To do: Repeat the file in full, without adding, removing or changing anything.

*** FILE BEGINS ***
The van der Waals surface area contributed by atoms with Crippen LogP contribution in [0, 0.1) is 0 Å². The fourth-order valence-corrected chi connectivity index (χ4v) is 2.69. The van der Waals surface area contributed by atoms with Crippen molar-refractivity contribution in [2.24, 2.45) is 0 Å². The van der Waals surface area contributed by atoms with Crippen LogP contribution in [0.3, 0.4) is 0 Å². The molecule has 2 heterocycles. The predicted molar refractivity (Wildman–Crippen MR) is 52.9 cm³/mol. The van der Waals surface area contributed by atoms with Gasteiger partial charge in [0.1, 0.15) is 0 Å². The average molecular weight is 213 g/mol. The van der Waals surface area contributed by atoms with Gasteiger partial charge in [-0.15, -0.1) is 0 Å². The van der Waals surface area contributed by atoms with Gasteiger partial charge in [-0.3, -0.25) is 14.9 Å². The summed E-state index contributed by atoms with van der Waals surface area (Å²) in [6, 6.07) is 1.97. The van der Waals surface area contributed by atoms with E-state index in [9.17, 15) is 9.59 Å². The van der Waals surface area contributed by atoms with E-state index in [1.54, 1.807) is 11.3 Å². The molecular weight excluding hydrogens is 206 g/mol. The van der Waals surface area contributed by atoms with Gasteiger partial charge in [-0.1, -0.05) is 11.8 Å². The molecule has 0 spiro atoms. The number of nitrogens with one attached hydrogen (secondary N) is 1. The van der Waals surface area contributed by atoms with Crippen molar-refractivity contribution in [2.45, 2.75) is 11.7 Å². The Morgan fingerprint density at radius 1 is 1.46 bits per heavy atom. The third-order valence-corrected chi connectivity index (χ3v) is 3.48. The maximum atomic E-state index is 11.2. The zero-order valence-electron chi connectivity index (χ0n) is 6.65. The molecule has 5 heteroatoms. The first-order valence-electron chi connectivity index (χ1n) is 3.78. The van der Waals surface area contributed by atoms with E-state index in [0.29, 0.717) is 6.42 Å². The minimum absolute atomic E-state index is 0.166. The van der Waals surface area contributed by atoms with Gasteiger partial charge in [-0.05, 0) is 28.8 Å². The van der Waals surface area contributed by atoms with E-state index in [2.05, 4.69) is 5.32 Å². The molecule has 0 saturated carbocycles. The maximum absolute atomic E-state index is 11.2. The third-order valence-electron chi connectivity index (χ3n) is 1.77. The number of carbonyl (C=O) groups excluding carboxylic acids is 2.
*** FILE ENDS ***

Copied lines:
The van der Waals surface area contributed by atoms with Crippen LogP contribution in [0, 0.1) is 0 Å². The fourth-order valence-corrected chi connectivity index (χ4v) is 2.69. The van der Waals surface area contributed by atoms with Crippen molar-refractivity contribution in [2.24, 2.45) is 0 Å². The van der Waals surface area contributed by atoms with Crippen LogP contribution in [0.3, 0.4) is 0 Å². The molecule has 2 heterocycles. The predicted molar refractivity (Wildman–Crippen MR) is 52.9 cm³/mol. The van der Waals surface area contributed by atoms with Gasteiger partial charge in [0.1, 0.15) is 0 Å². The average molecular weight is 213 g/mol. The van der Waals surface area contributed by atoms with Gasteiger partial charge in [-0.15, -0.1) is 0 Å². The van der Waals surface area contributed by atoms with Gasteiger partial charge in [-0.3, -0.25) is 14.9 Å². The summed E-state index contributed by atoms with van der Waals surface area (Å²) in [6, 6.07) is 1.97. The van der Waals surface area contributed by atoms with E-state index in [9.17, 15) is 9.59 Å². The van der Waals surface area contributed by atoms with E-state index in [1.54, 1.807) is 11.3 Å². The molecular weight excluding hydrogens is 206 g/mol. The van der Waals surface area contributed by atoms with Gasteiger partial charge in [-0.1, -0.05) is 11.8 Å². The molecule has 0 spiro atoms. The number of nitrogens with one attached hydrogen (secondary N) is 1. The van der Waals surface area contributed by atoms with Crippen molar-refractivity contribution in [2.45, 2.75) is 11.7 Å². The Morgan fingerprint density at radius 1 is 1.46 bits per heavy atom. The third-order valence-corrected chi connectivity index (χ3v) is 3.48. The maximum atomic E-state index is 11.2. The zero-order valence-electron chi connectivity index (χ0n) is 6.65. The molecule has 5 heteroatoms. The first-order valence-electron chi connectivity index (χ1n) is 3.78. The van der Waals surface area contributed by atoms with E-state index in [0.29, 0.717) is 6.42 Å². The minimum absolute atomic E-state index is 0.166. The van der Waals surface area contributed by atoms with Gasteiger partial charge in [-0.05, 0) is 28.8 Å². The van der Waals surface area contributed by atoms with E-state index in [2.05, 4.69) is 5.32 Å². The molecule has 0 saturated carbocycles. The maximum absolute atomic E-state index is 11.2. The third-order valence-electron chi connectivity index (χ3n) is 1.77. The number of carbonyl (C=O) groups excluding carboxylic acids is 2.